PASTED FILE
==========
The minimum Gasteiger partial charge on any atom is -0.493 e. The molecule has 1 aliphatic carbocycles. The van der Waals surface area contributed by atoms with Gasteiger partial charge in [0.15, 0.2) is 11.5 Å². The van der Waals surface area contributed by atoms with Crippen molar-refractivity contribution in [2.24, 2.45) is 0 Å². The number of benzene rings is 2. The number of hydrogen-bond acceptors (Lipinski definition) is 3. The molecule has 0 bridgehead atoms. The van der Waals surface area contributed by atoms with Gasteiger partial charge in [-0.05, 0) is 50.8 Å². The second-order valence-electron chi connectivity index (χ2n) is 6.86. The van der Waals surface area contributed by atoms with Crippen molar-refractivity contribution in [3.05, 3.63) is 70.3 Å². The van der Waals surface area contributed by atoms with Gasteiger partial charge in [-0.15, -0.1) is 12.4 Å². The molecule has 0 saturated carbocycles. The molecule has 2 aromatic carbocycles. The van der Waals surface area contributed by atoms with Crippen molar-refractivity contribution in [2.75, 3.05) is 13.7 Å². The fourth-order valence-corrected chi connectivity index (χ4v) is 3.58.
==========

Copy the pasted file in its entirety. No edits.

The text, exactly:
The minimum Gasteiger partial charge on any atom is -0.493 e. The molecule has 1 aliphatic carbocycles. The van der Waals surface area contributed by atoms with Gasteiger partial charge in [0.15, 0.2) is 11.5 Å². The van der Waals surface area contributed by atoms with Crippen molar-refractivity contribution in [2.24, 2.45) is 0 Å². The number of benzene rings is 2. The number of hydrogen-bond acceptors (Lipinski definition) is 3. The molecule has 0 bridgehead atoms. The van der Waals surface area contributed by atoms with Gasteiger partial charge in [-0.05, 0) is 50.8 Å². The second-order valence-electron chi connectivity index (χ2n) is 6.86. The van der Waals surface area contributed by atoms with Crippen molar-refractivity contribution in [3.05, 3.63) is 70.3 Å². The van der Waals surface area contributed by atoms with Gasteiger partial charge in [-0.15, -0.1) is 12.4 Å². The molecule has 0 saturated carbocycles. The molecule has 2 aromatic carbocycles. The van der Waals surface area contributed by atoms with Crippen molar-refractivity contribution in [2.75, 3.05) is 13.7 Å². The fourth-order valence-corrected chi connectivity index (χ4v) is 3.58.